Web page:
SE06-DRR: Disaster Risk Reduction: the Elusiveness of Resilience
DAY 2 – Thursday 28 June – 14:20-15:50
Swiss Tech | Room 3A| Level Garden 
Session Leaders
Alejandra Stehr
Associate Professor; Director EULA CenterPhysics, Chile
Civil Engineer, Doctor in Environmental Sciences, currently position Director of Environmental Research center EULA, Associate Professor Dept. of Environmental Engineering, Faculty of Environmental Sciences, University of Concepción. Its field of action focuses on the study of the availability of water resources, with emphasis on the study of the water balance in the watershed using different methodologies depending on the problem to be address and the availability of data. She has participated in more than 10 national and international research projects, written 13 ISI publications and two book chapters, in addition to more than 30 publications in national and international conferences. She has participated in several technical assistance projects in different areas (supporting regulatory processes; hydroelectric projects; cellulose industry; watershed management and risk assessment).
Octavio Rojas
Universidad de Concepción, Chile
PhD in Environmental Sciences from the Universidad de Concepción (Chile). He is currently a Professor at the Faculty of Environmental Sciences and EULA-Chile Environmental Sciences Centre (Universidad de Concepción). His research focuses on the field of Physical Geography, Flood Risk and Natural Risk Assessment. He is an active member of scientific societies: Latin American Society of Risk Analysis (SRA-Latin America), Chilean Society of Geographical Analysis and the Society of Landscape Ecology (IALE-Chile). Dr. Rojas has 17 publications related to issues of natural hazard assessment and disaster effects in Urban Planning. Since 2010 he has participated in over 30 national and international scientific conferences.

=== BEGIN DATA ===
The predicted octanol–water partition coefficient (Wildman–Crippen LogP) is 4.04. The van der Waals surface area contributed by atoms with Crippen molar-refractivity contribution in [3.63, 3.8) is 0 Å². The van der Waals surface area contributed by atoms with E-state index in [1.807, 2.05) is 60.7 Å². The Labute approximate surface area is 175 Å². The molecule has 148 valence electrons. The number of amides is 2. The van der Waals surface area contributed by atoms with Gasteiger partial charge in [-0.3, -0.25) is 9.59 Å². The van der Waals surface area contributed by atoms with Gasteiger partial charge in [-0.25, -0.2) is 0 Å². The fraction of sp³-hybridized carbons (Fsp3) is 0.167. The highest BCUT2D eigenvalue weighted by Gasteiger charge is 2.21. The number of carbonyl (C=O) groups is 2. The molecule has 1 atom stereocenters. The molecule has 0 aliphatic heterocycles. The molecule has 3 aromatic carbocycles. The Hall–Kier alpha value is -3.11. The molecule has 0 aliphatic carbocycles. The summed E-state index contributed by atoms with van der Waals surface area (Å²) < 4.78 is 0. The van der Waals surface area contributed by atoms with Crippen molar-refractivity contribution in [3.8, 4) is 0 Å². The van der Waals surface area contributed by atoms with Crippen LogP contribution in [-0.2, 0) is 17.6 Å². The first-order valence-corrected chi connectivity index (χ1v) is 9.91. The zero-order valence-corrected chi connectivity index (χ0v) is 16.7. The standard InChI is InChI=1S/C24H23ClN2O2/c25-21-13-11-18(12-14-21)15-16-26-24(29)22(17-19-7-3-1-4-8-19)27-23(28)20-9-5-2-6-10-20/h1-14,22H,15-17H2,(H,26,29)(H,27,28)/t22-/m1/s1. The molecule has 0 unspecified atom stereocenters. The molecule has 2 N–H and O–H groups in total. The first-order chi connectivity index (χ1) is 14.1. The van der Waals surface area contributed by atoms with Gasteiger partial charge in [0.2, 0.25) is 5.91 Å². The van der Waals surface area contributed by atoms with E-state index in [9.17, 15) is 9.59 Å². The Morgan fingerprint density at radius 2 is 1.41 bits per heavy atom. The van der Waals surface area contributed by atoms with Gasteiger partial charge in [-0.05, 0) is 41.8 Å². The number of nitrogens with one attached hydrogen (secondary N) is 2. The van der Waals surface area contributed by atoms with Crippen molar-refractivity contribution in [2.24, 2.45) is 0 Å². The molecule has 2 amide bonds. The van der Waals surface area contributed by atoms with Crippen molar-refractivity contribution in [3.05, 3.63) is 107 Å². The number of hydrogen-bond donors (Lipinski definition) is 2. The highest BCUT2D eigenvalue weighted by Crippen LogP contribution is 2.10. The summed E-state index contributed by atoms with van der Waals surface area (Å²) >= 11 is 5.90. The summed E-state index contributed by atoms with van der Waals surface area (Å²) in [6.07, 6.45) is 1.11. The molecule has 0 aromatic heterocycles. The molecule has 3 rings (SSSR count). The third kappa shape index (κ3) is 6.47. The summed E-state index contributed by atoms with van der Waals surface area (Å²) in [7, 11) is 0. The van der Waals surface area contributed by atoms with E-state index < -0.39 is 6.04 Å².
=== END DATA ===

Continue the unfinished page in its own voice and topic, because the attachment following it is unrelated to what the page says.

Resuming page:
Natural disasters such as drought, landslides and floods will increase in the future. At the same time, interventions aimed at increasing resilience remain complex. We do not yet have a clear picture of what works where, under what conditions and how the best trade-offs can be determined. Resilience may increase due to concrete measures such as soil stabilization measures, but also due to more accurate vulnerability or impact assessments identifying the most effective interventions. Furthermore, social media (facebook, twitter) and crowdsourcing (data collection on hazard events through mobile phones) for gathering data on hazard events and building social networks are quickly becoming new interdisciplinary research tools worth further investigation. This session will focus on the following question: What are the positive and negative, intended and unintended, direct and indirect impacts that assessments and actual resilience measures can have on vulnerable communities?